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IMF to lend Belarus $2.5 billion

IMF to lend Belarus $2.5 billion

The International Monetary Fund will lend Belarus $2.5 billion to help it deal with the effects of the global financial crisis, the head of the fund said Wednesday.
Dominique Strauss-Khan said the 15-month stand-by arrangement would be subject to the approval of the IMF board, which would discuss the issue in January. If the board approves, Belarus would have access to $800 million immediately.
Stand-by arrangements form the core of the IMF's lending policies. A stand-by arrangement provides assurance to a member country that it can draw up to a specified amount, usually over 12 to 18 months, to deal with a short-term balance of payment problem.
"The fund-supported program will help Belarus achieve an orderly adjustment to the external shocks that it is facing and offer protection against its most pressing vulnerabilities," Strauss-Kahn said.
"Adverse terms of trade movement, falling demand from trading partners and difficulties in accessing trade and other external finance have led to a decline in Belarus' international reserves," he said.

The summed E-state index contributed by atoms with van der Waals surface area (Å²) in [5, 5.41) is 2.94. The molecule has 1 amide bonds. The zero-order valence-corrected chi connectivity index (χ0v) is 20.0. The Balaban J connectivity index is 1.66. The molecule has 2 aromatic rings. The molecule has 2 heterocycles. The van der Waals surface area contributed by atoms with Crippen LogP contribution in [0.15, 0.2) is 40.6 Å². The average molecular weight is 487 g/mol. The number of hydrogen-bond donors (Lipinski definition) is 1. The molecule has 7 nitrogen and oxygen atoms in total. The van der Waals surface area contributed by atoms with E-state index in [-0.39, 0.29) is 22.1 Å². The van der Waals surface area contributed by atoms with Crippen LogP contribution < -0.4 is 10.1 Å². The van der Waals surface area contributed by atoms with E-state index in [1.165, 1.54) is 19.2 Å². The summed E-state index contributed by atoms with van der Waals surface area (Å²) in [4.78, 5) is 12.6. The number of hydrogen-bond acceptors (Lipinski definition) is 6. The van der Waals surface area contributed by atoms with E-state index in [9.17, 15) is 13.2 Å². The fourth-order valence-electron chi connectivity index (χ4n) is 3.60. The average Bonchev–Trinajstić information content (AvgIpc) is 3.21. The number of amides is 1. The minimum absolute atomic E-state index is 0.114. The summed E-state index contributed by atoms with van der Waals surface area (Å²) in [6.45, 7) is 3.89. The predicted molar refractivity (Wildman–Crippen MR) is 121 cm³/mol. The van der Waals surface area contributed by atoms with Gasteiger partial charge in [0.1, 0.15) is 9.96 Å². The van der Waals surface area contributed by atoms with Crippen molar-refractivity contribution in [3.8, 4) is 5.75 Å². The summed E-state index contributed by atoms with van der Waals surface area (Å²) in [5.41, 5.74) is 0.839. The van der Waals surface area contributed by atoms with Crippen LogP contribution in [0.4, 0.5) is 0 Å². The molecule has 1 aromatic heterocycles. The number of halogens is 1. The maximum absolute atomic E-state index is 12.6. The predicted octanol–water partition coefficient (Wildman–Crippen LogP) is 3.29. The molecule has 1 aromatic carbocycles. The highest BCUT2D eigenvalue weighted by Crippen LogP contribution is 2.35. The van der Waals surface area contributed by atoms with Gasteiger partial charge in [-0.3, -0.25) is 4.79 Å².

An IMF loan usually opens the door to a country obtaining additional financial resources from its sister institution, the World Bank, and from bilateral lenders.
Several countries, including Pakistan, Iceland and Hungary, have sought help from the IMF to weather the global financial credit crunch.
Belarus recently announced a $2 billion loan from Russia to help stabilize its Soviet-style economy. The government has spent its gold reserves in a furious effort to support the Belarusian ruble.
The United States and European Union have criticized President Alexander Lukashenko for his 14-year iron-fisted rule of Belarus.


Updated : 2021-06-21 16:10 GMT+08:00